• Lead candidate is HT-100, which is a delayed release halofuginone small molecule designed to reduce fibrosis (scarring) and inflammation, along with promoting regeneration. Halofuginone is found in the root of a hydrangea plant called “chang shan”, and blocks TH17 cells which play a role in the pathogenesis of inflammatory diseases.
  • Phase 1b/2a trial is expected to be complete in January 2016, with an open label extension until February 2017.
  • Expected to help all DMD patients, regardless of the underlying dystrophin mutation.

Catabasis (NASDAQ:CATB)

  • Lead candidate is CAT-1004, which uses the company’s SMART linker technology to create a conjugate of salicylate [NSAID] and the omega- 3 fatty acid docosahexaenoic acid [DHA]. DHA is a naturally occurring anti-inflammatory, and when combined with salicylate, is designed to inhibit NF-kb. Activated NF-kb is believed to drive muscle degeneration and suppress muscle regeneration.
  • Phase 1/2 clinical trial was initiated in June 2015, with top-line phase 2 data expected in late 2016.
  • Expected to help all DMD patients, regardless of the underlying dystrophin mutation.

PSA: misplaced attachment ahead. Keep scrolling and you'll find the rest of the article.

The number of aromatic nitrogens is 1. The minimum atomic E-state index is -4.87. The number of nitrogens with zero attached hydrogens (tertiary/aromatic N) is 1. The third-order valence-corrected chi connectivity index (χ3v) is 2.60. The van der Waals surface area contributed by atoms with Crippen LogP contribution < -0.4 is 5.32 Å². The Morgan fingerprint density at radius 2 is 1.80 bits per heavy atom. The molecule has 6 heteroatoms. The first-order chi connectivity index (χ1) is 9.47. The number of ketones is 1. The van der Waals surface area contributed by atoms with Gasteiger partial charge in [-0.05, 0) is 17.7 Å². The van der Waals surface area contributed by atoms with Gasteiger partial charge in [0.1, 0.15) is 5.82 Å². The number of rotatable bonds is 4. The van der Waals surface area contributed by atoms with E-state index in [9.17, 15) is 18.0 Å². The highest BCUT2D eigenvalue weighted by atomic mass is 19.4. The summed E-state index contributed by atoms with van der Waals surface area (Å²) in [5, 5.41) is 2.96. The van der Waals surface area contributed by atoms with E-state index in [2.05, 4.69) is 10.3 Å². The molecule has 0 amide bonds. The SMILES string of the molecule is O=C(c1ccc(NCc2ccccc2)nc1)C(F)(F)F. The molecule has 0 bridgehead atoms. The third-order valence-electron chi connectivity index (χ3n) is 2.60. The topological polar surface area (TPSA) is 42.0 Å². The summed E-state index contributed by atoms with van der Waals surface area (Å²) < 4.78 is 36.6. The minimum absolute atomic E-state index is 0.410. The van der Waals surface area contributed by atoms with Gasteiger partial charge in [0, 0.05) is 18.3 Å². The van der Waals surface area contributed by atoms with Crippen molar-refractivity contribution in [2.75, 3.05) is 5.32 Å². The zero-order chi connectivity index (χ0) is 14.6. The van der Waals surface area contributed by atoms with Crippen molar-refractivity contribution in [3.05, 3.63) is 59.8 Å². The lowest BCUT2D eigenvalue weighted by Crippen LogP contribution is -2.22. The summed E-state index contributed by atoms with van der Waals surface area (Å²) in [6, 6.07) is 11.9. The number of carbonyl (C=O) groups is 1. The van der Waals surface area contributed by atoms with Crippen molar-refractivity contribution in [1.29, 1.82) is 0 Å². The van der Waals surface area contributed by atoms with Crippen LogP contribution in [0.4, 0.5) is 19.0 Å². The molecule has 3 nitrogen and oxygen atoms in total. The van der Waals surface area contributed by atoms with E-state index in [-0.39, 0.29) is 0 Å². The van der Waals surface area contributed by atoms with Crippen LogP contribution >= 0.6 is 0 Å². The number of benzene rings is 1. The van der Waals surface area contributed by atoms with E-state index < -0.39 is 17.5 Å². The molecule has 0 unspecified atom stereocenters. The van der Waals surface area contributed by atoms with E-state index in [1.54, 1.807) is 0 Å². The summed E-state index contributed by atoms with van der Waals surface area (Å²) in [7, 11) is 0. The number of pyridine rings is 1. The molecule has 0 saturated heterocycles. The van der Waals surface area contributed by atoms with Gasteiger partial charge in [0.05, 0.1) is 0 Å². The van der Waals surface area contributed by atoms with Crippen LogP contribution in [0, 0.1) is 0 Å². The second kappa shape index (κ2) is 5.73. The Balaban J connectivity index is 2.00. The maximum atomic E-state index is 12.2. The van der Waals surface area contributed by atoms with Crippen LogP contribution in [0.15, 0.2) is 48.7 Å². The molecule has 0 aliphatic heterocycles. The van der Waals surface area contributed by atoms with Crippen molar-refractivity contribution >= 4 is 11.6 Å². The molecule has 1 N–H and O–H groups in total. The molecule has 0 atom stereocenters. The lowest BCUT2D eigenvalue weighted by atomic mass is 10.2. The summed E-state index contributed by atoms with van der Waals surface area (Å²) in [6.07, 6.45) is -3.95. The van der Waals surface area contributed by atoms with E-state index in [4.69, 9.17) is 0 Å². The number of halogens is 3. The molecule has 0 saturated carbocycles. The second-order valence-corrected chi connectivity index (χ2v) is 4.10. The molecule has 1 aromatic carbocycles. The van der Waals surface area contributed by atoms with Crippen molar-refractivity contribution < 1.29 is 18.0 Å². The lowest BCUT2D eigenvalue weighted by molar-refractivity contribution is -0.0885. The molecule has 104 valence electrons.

• Lead candidate is SMT C1100, which is an utrophin modulator. Utrophin is similar to dystrophin, but is switched off in maturing muscle.
  • Top-line data from a second Phase 1b trial is expected mid-2015.

Capricor (NASDAQ:CAPR)

  • Lead candidate is CAP 1002, which is a cardiac cell therapy from donor heart tissue infused directly into the coronary artery, and is designed to reduce cardiomyopathy in DMD patients.
  • The IND was approved on June 8, 2015.
  • Collaboration with Janssen biotech, a subsidiary of Johnson & Johnson (NYSE:JNJ).

Editor’s Note: This article covers one or more stocks trading at less than $1 per share and/or with less than a $100 million market cap. Please be aware of the risks associated with these stocks.